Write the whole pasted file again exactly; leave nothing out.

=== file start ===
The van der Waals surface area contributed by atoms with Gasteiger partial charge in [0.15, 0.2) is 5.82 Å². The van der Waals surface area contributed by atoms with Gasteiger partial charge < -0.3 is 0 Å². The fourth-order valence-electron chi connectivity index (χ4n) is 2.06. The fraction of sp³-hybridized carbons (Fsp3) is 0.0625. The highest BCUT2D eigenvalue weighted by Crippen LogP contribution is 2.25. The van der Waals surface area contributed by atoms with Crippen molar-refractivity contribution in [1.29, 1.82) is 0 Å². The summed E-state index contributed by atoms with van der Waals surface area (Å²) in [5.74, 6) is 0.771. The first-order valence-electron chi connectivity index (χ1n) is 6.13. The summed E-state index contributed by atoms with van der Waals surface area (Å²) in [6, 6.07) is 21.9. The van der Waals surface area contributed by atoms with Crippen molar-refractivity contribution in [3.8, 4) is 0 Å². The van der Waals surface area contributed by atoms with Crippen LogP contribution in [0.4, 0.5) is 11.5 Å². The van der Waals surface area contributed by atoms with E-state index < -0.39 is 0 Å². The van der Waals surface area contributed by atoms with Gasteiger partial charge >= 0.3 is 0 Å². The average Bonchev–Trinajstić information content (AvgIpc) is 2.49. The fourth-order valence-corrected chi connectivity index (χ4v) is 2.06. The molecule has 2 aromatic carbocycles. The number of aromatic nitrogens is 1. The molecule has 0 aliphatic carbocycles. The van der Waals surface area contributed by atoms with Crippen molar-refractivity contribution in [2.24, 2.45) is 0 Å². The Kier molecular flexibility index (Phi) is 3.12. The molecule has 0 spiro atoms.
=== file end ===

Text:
The van der Waals surface area contributed by atoms with Gasteiger partial charge in [0.15, 0.2) is 5.82 Å². The van der Waals surface area contributed by atoms with Gasteiger partial charge < -0.3 is 0 Å². The fourth-order valence-electron chi connectivity index (χ4n) is 2.06. The fraction of sp³-hybridized carbons (Fsp3) is 0.0625. The highest BCUT2D eigenvalue weighted by Crippen LogP contribution is 2.25. The van der Waals surface area contributed by atoms with Crippen molar-refractivity contribution in [1.29, 1.82) is 0 Å². The summed E-state index contributed by atoms with van der Waals surface area (Å²) in [5.74, 6) is 0.771. The first-order valence-electron chi connectivity index (χ1n) is 6.13. The summed E-state index contributed by atoms with van der Waals surface area (Å²) in [6, 6.07) is 21.9. The van der Waals surface area contributed by atoms with Crippen molar-refractivity contribution in [3.8, 4) is 0 Å². The van der Waals surface area contributed by atoms with Crippen LogP contribution in [0.4, 0.5) is 11.5 Å². The van der Waals surface area contributed by atoms with E-state index < -0.39 is 0 Å². The van der Waals surface area contributed by atoms with Gasteiger partial charge >= 0.3 is 0 Å². The average Bonchev–Trinajstić information content (AvgIpc) is 2.49. The fourth-order valence-corrected chi connectivity index (χ4v) is 2.06. The molecule has 2 aromatic carbocycles. The number of aromatic nitrogens is 1. The molecule has 0 aliphatic carbocycles. The van der Waals surface area contributed by atoms with Crippen molar-refractivity contribution in [2.24, 2.45) is 0 Å². The Kier molecular flexibility index (Phi) is 3.12. The molecule has 0 spiro atoms.